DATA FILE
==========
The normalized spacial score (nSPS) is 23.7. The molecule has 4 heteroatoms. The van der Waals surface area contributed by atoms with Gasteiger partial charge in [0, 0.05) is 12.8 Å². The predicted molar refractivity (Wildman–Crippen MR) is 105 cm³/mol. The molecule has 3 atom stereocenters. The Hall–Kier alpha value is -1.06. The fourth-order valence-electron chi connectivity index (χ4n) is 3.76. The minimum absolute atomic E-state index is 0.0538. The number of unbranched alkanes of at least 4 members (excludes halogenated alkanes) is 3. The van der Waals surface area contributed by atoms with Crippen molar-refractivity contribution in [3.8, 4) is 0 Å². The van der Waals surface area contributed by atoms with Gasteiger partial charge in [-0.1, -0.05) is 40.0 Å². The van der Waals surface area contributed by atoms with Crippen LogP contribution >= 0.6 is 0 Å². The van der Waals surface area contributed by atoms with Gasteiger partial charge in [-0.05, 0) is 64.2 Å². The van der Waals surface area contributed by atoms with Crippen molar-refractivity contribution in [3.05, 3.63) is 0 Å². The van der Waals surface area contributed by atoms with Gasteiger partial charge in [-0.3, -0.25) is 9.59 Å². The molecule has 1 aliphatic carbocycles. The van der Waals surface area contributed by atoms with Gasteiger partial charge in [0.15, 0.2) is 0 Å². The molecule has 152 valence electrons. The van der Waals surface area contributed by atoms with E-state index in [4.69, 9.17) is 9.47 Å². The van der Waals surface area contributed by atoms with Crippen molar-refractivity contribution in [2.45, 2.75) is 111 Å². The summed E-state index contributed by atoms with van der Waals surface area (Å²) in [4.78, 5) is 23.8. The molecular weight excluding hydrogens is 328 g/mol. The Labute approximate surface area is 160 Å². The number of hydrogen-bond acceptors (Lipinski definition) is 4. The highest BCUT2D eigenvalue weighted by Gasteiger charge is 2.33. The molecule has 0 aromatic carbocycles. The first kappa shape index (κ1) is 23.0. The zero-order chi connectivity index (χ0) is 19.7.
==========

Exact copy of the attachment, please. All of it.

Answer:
The normalized spacial score (nSPS) is 23.7. The molecule has 4 heteroatoms. The van der Waals surface area contributed by atoms with Gasteiger partial charge in [0, 0.05) is 12.8 Å². The predicted molar refractivity (Wildman–Crippen MR) is 105 cm³/mol. The molecule has 3 atom stereocenters. The Hall–Kier alpha value is -1.06. The fourth-order valence-electron chi connectivity index (χ4n) is 3.76. The minimum absolute atomic E-state index is 0.0538. The number of unbranched alkanes of at least 4 members (excludes halogenated alkanes) is 3. The van der Waals surface area contributed by atoms with Crippen molar-refractivity contribution in [3.8, 4) is 0 Å². The van der Waals surface area contributed by atoms with Gasteiger partial charge in [-0.1, -0.05) is 40.0 Å². The van der Waals surface area contributed by atoms with Crippen LogP contribution >= 0.6 is 0 Å². The van der Waals surface area contributed by atoms with Gasteiger partial charge in [-0.05, 0) is 64.2 Å². The van der Waals surface area contributed by atoms with Crippen molar-refractivity contribution in [3.05, 3.63) is 0 Å². The van der Waals surface area contributed by atoms with Gasteiger partial charge in [-0.3, -0.25) is 9.59 Å². The molecule has 1 aliphatic carbocycles. The van der Waals surface area contributed by atoms with Gasteiger partial charge in [0.15, 0.2) is 0 Å². The molecule has 152 valence electrons. The van der Waals surface area contributed by atoms with E-state index in [4.69, 9.17) is 9.47 Å². The van der Waals surface area contributed by atoms with Crippen molar-refractivity contribution in [2.45, 2.75) is 111 Å². The summed E-state index contributed by atoms with van der Waals surface area (Å²) in [4.78, 5) is 23.8. The molecular weight excluding hydrogens is 328 g/mol. The Labute approximate surface area is 160 Å². The number of hydrogen-bond acceptors (Lipinski definition) is 4. The highest BCUT2D eigenvalue weighted by Gasteiger charge is 2.33. The molecule has 0 aromatic carbocycles. The first kappa shape index (κ1) is 23.0. The zero-order chi connectivity index (χ0) is 19.7.